What I wanted to ask, but did not because in reading the room, specifically Scott Dunbier at that point in the questions, I don't think it would have been taken well, is whether there was a will or trust with specific instructions from Steve Ditko regarding the use of his material after his death.
Now, I do believe that Scott Dunbier was being sincere when he talked about protecting the artist's legacy. I've been to enough panels with Scott and have spoken to him enough away from the panels that I believe he is an empathetic and authentic person that cares about the art of comics and the people that create that art.
Now if the family thinks that the work of Steve Ditko is going to be a cash cow that will take care of the family for generations I think the results may be different from they might be hoping for. I certainly believe that any original artwork of Steve Ditko that they might have will sell for a substantial amount, as there are probably many collectors out there who would pay a fortune for any Steve Ditko original art, but beyond that I think there is going to be a very limited market in terms of not only books but movies and other uses of the intellectual property that Steve Ditko owned. If you go to Kickstarter, you can see the number of backers for Ditko's Kickstarters and none of them reached 300 backers.
Unless something is Spider-Man or Doctor Strange, I think most people are not going to have an interest in the characters and intellectual properties that Ditko actually owned. While any Artist Edition type book using Steve Ditko's original art will likely be very successful, it will still only be a very successful Artist Edition book. As much as I love these type of books, the average comic collector probably doesn't own any of them, and if they do then it will likely feature a well known character from DC or Marvel. Keep in mind these books usually run between $100-$200 and they are often huge and take up a ton of space. So within the limited market of comic book collectors, it will be part of an even more limited market of people willing to spend their money on the Complete Mr. A, and that is one of Ditko's more well known characters that he owns. You ask the average comic fan to name two characters that Ditko created outside of Marvel and DC, and I don't think you will get very far beyond them answering Mr. A, if they even know that character, and then a blank face and a bunch of wrong guesses.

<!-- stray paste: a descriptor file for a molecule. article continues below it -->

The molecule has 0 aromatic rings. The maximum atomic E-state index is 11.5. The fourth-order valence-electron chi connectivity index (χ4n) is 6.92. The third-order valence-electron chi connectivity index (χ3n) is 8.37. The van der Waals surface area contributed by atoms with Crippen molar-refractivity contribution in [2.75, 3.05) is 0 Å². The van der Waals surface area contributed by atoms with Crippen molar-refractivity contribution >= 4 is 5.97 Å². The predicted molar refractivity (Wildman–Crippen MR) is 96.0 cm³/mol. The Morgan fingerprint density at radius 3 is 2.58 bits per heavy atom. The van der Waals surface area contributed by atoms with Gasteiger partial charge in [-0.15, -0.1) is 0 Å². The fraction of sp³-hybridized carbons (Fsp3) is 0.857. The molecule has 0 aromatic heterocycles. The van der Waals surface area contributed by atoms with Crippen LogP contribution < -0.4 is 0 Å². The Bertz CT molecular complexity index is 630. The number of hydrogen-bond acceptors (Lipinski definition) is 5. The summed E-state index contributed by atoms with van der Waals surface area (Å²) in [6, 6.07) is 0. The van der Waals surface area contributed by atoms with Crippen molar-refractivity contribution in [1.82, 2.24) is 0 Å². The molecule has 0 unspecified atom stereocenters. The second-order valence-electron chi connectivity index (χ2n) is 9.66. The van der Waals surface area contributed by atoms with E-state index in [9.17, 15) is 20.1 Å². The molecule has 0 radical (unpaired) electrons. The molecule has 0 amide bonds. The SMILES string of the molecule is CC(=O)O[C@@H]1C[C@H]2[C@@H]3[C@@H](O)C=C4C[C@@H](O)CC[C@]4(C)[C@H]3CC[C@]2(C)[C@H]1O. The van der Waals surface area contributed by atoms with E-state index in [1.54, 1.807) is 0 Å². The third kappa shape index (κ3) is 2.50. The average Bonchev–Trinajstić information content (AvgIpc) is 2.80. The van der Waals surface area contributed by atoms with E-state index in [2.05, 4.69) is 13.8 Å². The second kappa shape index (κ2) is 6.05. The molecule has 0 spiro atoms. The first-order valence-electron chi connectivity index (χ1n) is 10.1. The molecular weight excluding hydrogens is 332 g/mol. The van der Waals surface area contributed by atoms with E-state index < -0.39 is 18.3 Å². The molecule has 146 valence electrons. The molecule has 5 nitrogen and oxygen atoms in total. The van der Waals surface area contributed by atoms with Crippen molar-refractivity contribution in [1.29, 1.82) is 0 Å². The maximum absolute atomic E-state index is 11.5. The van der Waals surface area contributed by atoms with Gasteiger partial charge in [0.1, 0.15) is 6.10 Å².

The article also included the below quote from Mark Ditko:
Mr. A. was kind of where his heart was philosophically.
He believed a lot of things that may be in some people's minds were too staunch or too hard line. I don't know. I look at all that stuff through my eyes. What is so wrong with having in some instances a black and white philosophy of right and wrong.
When you're teaching your kids, do you teach your kids about gray areas? It's okay to steal a pencil and paper but not something over 50 dollars. Some things are black and white.
That was the frame of what he's doing and that's something that I want to do. He and I wrote profusely back and forth.
Well, if this is the case, and Mr. A was where Steve Ditko's heart was philosophically and he believed in black and white, and right and wrong then is going against Ditko's wishes the right thing to do, even if the reason is to protect the legacy of the artist.
So that was the panel, and also my opinion of all things Ditko involving the panel. Now you know why I think I might be banned from attending any future panels, but even if that happens I am still getting The Martini Edition: Last Call and Bernie Wrightson's Frankenstein Artist's Edition because I still love these books and respect and appreciate the work that Scott Dunbier puts into them.
For further musings from Joshua Stone, you can follow him on the Twitter @1NerdyOne, or you can block him if this article pissed you off, he understands.